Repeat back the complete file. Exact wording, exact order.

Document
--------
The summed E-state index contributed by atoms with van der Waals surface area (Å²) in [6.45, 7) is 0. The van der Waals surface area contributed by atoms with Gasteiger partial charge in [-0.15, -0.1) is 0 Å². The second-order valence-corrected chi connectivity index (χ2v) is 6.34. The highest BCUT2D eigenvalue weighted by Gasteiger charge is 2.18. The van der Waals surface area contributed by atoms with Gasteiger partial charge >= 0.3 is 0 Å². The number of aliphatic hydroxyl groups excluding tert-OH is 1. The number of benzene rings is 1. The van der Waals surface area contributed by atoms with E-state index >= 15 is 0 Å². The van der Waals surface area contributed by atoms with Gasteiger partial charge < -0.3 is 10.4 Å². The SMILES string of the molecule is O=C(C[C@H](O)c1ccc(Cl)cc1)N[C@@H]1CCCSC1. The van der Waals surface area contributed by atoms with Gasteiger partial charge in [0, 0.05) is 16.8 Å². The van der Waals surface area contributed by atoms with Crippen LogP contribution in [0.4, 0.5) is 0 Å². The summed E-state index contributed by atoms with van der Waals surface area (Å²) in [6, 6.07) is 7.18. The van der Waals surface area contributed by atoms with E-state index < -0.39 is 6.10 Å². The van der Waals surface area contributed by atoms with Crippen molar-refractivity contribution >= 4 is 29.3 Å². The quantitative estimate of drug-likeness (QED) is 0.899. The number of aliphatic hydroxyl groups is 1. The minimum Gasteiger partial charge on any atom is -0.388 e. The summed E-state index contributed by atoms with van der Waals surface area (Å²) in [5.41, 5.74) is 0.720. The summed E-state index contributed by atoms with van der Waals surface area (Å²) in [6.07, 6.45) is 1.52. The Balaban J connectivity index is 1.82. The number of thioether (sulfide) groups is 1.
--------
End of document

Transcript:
The summed E-state index contributed by atoms with van der Waals surface area (Å²) in [6.45, 7) is 0. The van der Waals surface area contributed by atoms with Gasteiger partial charge in [-0.15, -0.1) is 0 Å². The second-order valence-corrected chi connectivity index (χ2v) is 6.34. The highest BCUT2D eigenvalue weighted by Gasteiger charge is 2.18. The van der Waals surface area contributed by atoms with Gasteiger partial charge >= 0.3 is 0 Å². The number of aliphatic hydroxyl groups excluding tert-OH is 1. The number of benzene rings is 1. The van der Waals surface area contributed by atoms with E-state index >= 15 is 0 Å². The van der Waals surface area contributed by atoms with Gasteiger partial charge < -0.3 is 10.4 Å². The SMILES string of the molecule is O=C(C[C@H](O)c1ccc(Cl)cc1)N[C@@H]1CCCSC1. The van der Waals surface area contributed by atoms with Gasteiger partial charge in [0, 0.05) is 16.8 Å². The van der Waals surface area contributed by atoms with Crippen LogP contribution in [0.4, 0.5) is 0 Å². The summed E-state index contributed by atoms with van der Waals surface area (Å²) in [6, 6.07) is 7.18. The van der Waals surface area contributed by atoms with E-state index < -0.39 is 6.10 Å². The van der Waals surface area contributed by atoms with Crippen molar-refractivity contribution >= 4 is 29.3 Å². The quantitative estimate of drug-likeness (QED) is 0.899. The number of aliphatic hydroxyl groups is 1. The minimum Gasteiger partial charge on any atom is -0.388 e. The summed E-state index contributed by atoms with van der Waals surface area (Å²) in [5.41, 5.74) is 0.720. The summed E-state index contributed by atoms with van der Waals surface area (Å²) in [6.07, 6.45) is 1.52. The Balaban J connectivity index is 1.82. The number of thioether (sulfide) groups is 1.